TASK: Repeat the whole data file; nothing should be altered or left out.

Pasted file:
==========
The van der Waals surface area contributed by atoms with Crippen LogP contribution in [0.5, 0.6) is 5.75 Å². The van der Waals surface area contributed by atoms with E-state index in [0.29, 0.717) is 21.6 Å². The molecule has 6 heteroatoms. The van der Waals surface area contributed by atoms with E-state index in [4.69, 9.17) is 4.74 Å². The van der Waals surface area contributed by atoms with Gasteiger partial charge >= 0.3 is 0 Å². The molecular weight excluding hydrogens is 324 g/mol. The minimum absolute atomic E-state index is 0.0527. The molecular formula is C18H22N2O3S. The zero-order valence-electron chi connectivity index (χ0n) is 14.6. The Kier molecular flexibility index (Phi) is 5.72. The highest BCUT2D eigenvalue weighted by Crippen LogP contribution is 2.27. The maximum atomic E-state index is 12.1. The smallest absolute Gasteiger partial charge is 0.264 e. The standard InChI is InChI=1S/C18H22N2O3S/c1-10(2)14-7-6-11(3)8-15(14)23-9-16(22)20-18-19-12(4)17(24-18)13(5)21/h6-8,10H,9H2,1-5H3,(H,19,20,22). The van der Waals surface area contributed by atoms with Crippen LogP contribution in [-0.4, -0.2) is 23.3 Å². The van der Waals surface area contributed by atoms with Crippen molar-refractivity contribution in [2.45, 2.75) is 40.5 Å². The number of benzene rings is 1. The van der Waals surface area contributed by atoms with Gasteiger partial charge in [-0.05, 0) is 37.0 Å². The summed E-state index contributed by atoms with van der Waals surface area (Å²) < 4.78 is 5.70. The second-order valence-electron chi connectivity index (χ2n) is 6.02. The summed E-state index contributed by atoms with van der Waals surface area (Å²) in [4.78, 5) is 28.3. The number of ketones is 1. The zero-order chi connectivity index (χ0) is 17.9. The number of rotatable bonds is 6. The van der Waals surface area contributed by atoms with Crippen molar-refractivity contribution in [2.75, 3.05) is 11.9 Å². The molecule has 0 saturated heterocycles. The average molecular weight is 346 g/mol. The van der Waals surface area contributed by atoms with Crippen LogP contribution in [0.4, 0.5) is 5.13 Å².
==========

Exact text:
The van der Waals surface area contributed by atoms with Crippen LogP contribution in [0.5, 0.6) is 5.75 Å². The van der Waals surface area contributed by atoms with E-state index in [0.29, 0.717) is 21.6 Å². The molecule has 6 heteroatoms. The van der Waals surface area contributed by atoms with E-state index in [4.69, 9.17) is 4.74 Å². The van der Waals surface area contributed by atoms with Gasteiger partial charge >= 0.3 is 0 Å². The molecular weight excluding hydrogens is 324 g/mol. The minimum absolute atomic E-state index is 0.0527. The molecular formula is C18H22N2O3S. The zero-order valence-electron chi connectivity index (χ0n) is 14.6. The Kier molecular flexibility index (Phi) is 5.72. The highest BCUT2D eigenvalue weighted by Crippen LogP contribution is 2.27. The maximum atomic E-state index is 12.1. The smallest absolute Gasteiger partial charge is 0.264 e. The standard InChI is InChI=1S/C18H22N2O3S/c1-10(2)14-7-6-11(3)8-15(14)23-9-16(22)20-18-19-12(4)17(24-18)13(5)21/h6-8,10H,9H2,1-5H3,(H,19,20,22). The van der Waals surface area contributed by atoms with Crippen LogP contribution in [-0.4, -0.2) is 23.3 Å². The van der Waals surface area contributed by atoms with Crippen molar-refractivity contribution in [2.45, 2.75) is 40.5 Å². The number of benzene rings is 1. The van der Waals surface area contributed by atoms with Gasteiger partial charge in [-0.05, 0) is 37.0 Å². The summed E-state index contributed by atoms with van der Waals surface area (Å²) < 4.78 is 5.70. The second-order valence-electron chi connectivity index (χ2n) is 6.02. The summed E-state index contributed by atoms with van der Waals surface area (Å²) in [4.78, 5) is 28.3. The number of ketones is 1. The zero-order chi connectivity index (χ0) is 17.9. The number of rotatable bonds is 6. The van der Waals surface area contributed by atoms with Crippen molar-refractivity contribution in [2.75, 3.05) is 11.9 Å². The molecule has 0 saturated heterocycles. The average molecular weight is 346 g/mol. The van der Waals surface area contributed by atoms with Crippen LogP contribution in [0.4, 0.5) is 5.13 Å².